Kansas City police will be fully funded next year — but legal settlements may cost millions more
Contrary to the police union president’s claim that Kansas City is “defunding the police,” the city is poised to hire new officers and raise salaries.
Despite paying out $5.9 million in legal settlements last year — and with several potentially large claims still pending — the Kansas City Police Department has budgeted just $2.4 million for settlements this fiscal year.
Mayor Quinton Lucas on Thursday said the budgeted figure is a “huge concern,” given several high-profile cases, namely one brought by the family of Cameron Lamb, a 26-year-old Black man shot and killed by a Kansas City police detective. The detective, Eric DeValkenaere, was convicted of involuntary manslaughter and armed criminal action last month and is awaiting sentencing. Lamb’s family has sued the Board of Police Commissioners, seeking $10 million.
During the last two fiscal years, KCPD has paid out more than $8.5 million in legal settlements. In 2019-20, the amount was $2.7 million and in 2020-21 it was $5.9 million.
Lucas asked Police Chief Rick Smith about the payouts at a budget hearing, saying there are at least 15 cases pending against the department in Jackson County Circuit Court. Lucas worried that the money would be taken from important items like salaries.
“We're just acting like we won't have to pay,” Lucas said after the meeting. “And the bigger question for me is, well, where's that money gonna come from later? It sets up the battles of next year and the year after, where there will be a midyear budget request.”
Smith didn’t respond to Lucas at the meeting, and a KCPD staffer blamed the shortfall on a late $1 million payment from the state of Missouri.
Councilwoman Katheryn Shields on Tuesday asked Smith during a budget hearing if he’d provide the last three years of excessive-force payouts. On Thursday, Shields hadn’t received the information and said she expected it “when hell freezes over.”
Overall, the city appears poised to spend $243.4 million on the police department, but the total budget is $285.5 million for fiscal year 2022-23, an increase of 11 percent, according to police documents. The total includes the city's portion and state and federal grants.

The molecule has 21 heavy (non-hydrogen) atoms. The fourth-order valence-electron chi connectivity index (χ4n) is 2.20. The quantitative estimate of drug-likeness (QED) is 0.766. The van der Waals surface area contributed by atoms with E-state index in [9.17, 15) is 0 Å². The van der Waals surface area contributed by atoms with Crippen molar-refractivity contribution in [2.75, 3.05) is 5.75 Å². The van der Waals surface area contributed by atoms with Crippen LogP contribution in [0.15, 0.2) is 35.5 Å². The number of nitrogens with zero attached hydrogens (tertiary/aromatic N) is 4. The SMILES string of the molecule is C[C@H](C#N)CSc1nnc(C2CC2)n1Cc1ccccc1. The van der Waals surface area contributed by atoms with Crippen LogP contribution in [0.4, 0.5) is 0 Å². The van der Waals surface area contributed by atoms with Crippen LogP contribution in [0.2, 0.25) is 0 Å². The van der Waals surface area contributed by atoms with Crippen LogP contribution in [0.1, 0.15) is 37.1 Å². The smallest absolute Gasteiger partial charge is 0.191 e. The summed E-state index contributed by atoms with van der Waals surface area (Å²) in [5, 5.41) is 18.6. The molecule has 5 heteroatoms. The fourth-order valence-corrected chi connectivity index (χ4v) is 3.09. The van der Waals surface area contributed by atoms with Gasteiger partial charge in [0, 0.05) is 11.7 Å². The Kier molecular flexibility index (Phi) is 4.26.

Smith, board commissioners and city council members said their first concern is bringing up staffing levels in the department, which is currently down some 200 officers. The staffing deficit is due to retirements, small academy classes and, according to Smith, poor pay and high stress.
The department currently has 1,191 sworn officers, 510 civilians and 26 officer candidates. Lucas and others want the department staffed up to 1,412 officers.
Bishop Mark Tolbert, chair of the board of commissioners, said he hopes to get more officers in the hiring pipeline by funding police academy classes and looking to local community colleges. But Smith said the biggest problem is salaries, with his department weighing in lowest of 11 metro agencies, according to a survey by the local police union.
“I don’t know what’s going to change an officer’s mind if he wants to leave here,” he said. “Pay is going to be the No. 1 issue.”
Lucas said the board should announce now that it plans to spend millions to hire more officers and raise salaries, but Tolbert said he didn’t want to move too quickly on such an announcement because he may end up with “egg on my face later.”
The hearings come in a week that witnessed six homicides, bringing the total to 146 this year. (There were 173 last year.) After a violent weekend, Brad Lemon, president of the Kansas City Fraternal Order of Police, Lodge 99, tweeted on Monday that it had been a “very sad weekend.”
“Multiple homicides and assaults, all while the patrol divisions had buyback positions available because of manpower shortages,” Lemon tweeted. “This is what defunding the police looks like.”
Asked after Thursday’s budget meeting whether he still thought there was “defunding of the police” happening, Lemon said he will wait on the ongoing budget talks. The city’s budget is approved at the end of March and goes into effect in May.
“Today was obviously a really good start of two groups that haven't talked much lately,” he said. “So, you know, we’re really excited about that and we're hoping that we get a good resolution out of this. Because at the end of the day, the citizens deserve a department that can do policing of the city this size.”